Go to Dell's website at check ou the Dimension 3000 priced at $439. upgrade from 256MB to 1GB memory for $128. They don't even offer a video card upgrade but a top-of-the-line card costs about $200. I don't think they offer any desktop on their website for $1,500. So get off the lawyer's lobby and stick to the facts. Most IT guys I've talked with say that Dell offers the best bang for the buck and the highest level of quality of the major manufacturers. Sheesh!
I just built my latest. P4 3.0, Intel 850GBF mobo, 1GB of PC3200, 16X dual layer NEC drive, 200 GB SATA HDD, and an FX5700 VGA. Paid under $600.... Knowledge (and online shopping) is power!
Please back up your fantasty with some facts. Or are you exaggerating, just a wee bit . . . ?
Once you get into it, building computers can turn into an addiction. I have four homebuilt machines in the room I'm in right now, one of which was built completely with extra parts that I didn't like in the other three boxes. :)
What did they ask him to do?
The only "fool" is see here is one that thinks $128 for an upgrade from 256k to 1MB is "out of the market." What market do you shop?
I'm not running games. The software I'm running can prevent multimillion dollar mistakes.
I bought a similar system for over 1/2 of that. That is the problem with Dell. They overcharge when you start adding on.
Aaaah, do you work for them?
Dimension 4700, as listed basic, $599. If I pick basic upgrades: $943.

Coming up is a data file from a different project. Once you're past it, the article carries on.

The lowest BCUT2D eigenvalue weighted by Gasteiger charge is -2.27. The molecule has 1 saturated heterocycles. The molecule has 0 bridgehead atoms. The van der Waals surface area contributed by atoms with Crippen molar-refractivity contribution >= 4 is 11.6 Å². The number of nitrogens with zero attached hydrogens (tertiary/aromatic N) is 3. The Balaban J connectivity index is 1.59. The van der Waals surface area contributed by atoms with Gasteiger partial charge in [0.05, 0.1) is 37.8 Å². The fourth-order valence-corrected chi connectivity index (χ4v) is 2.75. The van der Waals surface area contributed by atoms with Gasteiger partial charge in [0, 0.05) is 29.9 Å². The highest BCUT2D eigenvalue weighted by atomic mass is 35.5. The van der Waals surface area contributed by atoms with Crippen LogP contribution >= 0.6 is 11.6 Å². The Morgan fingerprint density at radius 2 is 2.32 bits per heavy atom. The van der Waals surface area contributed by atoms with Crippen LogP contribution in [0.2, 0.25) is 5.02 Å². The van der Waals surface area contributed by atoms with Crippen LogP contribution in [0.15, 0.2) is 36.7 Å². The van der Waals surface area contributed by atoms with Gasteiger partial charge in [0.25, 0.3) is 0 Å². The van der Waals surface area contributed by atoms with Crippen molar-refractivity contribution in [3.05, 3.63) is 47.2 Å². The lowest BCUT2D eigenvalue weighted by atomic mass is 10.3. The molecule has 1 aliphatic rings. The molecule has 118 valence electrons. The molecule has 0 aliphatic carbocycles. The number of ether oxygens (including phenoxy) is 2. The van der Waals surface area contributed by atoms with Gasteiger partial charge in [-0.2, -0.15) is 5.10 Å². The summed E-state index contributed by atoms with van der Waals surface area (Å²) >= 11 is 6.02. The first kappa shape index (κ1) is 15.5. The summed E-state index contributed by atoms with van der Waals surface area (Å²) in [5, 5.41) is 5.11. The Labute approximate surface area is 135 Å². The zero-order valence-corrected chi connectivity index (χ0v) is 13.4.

I thought HP was the world's largest personal computer maker
Well, I am SMART ENOUGH to shop around. It is easy to get 1GB (not 1MB, but I am sure you were making a little typo there) for under $128.
And, I wasn't just referring to a single little upgrade. Just point out that Dell's basic systems come with 128mb/256mb ram, which is pretty much impossible to run most games and such now.
That's too bad if Dell or part of Dell is found to be guilty of malfeasance.
I'm really happy with my Dell that is several years old now, and happy also with their customer service when I did have a problem under warranty.
It was a horserace for a while. HP passed Dell with the Comqap acquisition, but Dell passed again HP shortly after that - and has maintained their lead since then.
The thing that Dell ought to be worried about is whether Microsoft will get into the computer manufacturing business. Microsoft could afford to sell the machines at a loss - and make up the difference in software sales. That would be bad news for all of the clone manufactureres - especially Dell.
Dell really does rape you on the memory upgrades. What makes it worse is that if you open the case to do your own upgrade it voids the warranty.
Maybe so, but just the MS Office was over three hundred and the monitor was very high but I love it.